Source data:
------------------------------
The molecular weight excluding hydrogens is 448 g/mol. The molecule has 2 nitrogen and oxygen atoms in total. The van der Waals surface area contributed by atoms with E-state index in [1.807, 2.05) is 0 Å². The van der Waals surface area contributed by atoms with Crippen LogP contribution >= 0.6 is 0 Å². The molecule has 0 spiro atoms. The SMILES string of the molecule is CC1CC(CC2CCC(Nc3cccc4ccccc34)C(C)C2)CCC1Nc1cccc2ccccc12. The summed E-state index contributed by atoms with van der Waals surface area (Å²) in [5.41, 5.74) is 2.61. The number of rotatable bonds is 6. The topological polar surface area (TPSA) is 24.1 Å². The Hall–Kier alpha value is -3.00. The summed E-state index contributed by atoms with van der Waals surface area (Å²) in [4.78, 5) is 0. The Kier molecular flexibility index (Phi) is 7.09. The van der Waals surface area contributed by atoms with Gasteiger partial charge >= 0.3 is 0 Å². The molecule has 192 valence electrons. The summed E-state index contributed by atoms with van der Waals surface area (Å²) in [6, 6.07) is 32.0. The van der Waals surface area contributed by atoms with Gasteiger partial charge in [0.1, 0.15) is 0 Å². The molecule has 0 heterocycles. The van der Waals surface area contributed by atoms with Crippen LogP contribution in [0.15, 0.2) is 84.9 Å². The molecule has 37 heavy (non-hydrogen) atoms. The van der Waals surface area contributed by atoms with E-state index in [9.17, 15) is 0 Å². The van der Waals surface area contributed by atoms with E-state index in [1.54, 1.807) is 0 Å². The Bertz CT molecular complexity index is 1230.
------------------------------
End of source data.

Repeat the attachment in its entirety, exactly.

The molecular weight excluding hydrogens is 448 g/mol. The molecule has 2 nitrogen and oxygen atoms in total. The van der Waals surface area contributed by atoms with E-state index in [1.807, 2.05) is 0 Å². The van der Waals surface area contributed by atoms with Crippen LogP contribution >= 0.6 is 0 Å². The molecule has 0 spiro atoms. The SMILES string of the molecule is CC1CC(CC2CCC(Nc3cccc4ccccc34)C(C)C2)CCC1Nc1cccc2ccccc12. The summed E-state index contributed by atoms with van der Waals surface area (Å²) in [5.41, 5.74) is 2.61. The number of rotatable bonds is 6. The topological polar surface area (TPSA) is 24.1 Å². The Hall–Kier alpha value is -3.00. The summed E-state index contributed by atoms with van der Waals surface area (Å²) in [4.78, 5) is 0. The Kier molecular flexibility index (Phi) is 7.09. The van der Waals surface area contributed by atoms with Gasteiger partial charge >= 0.3 is 0 Å². The molecule has 192 valence electrons. The summed E-state index contributed by atoms with van der Waals surface area (Å²) in [6, 6.07) is 32.0. The van der Waals surface area contributed by atoms with Gasteiger partial charge in [0.1, 0.15) is 0 Å². The molecule has 0 heterocycles. The van der Waals surface area contributed by atoms with Crippen LogP contribution in [0.15, 0.2) is 84.9 Å². The molecule has 37 heavy (non-hydrogen) atoms. The van der Waals surface area contributed by atoms with E-state index in [9.17, 15) is 0 Å². The van der Waals surface area contributed by atoms with E-state index in [1.54, 1.807) is 0 Å². The Bertz CT molecular complexity index is 1230.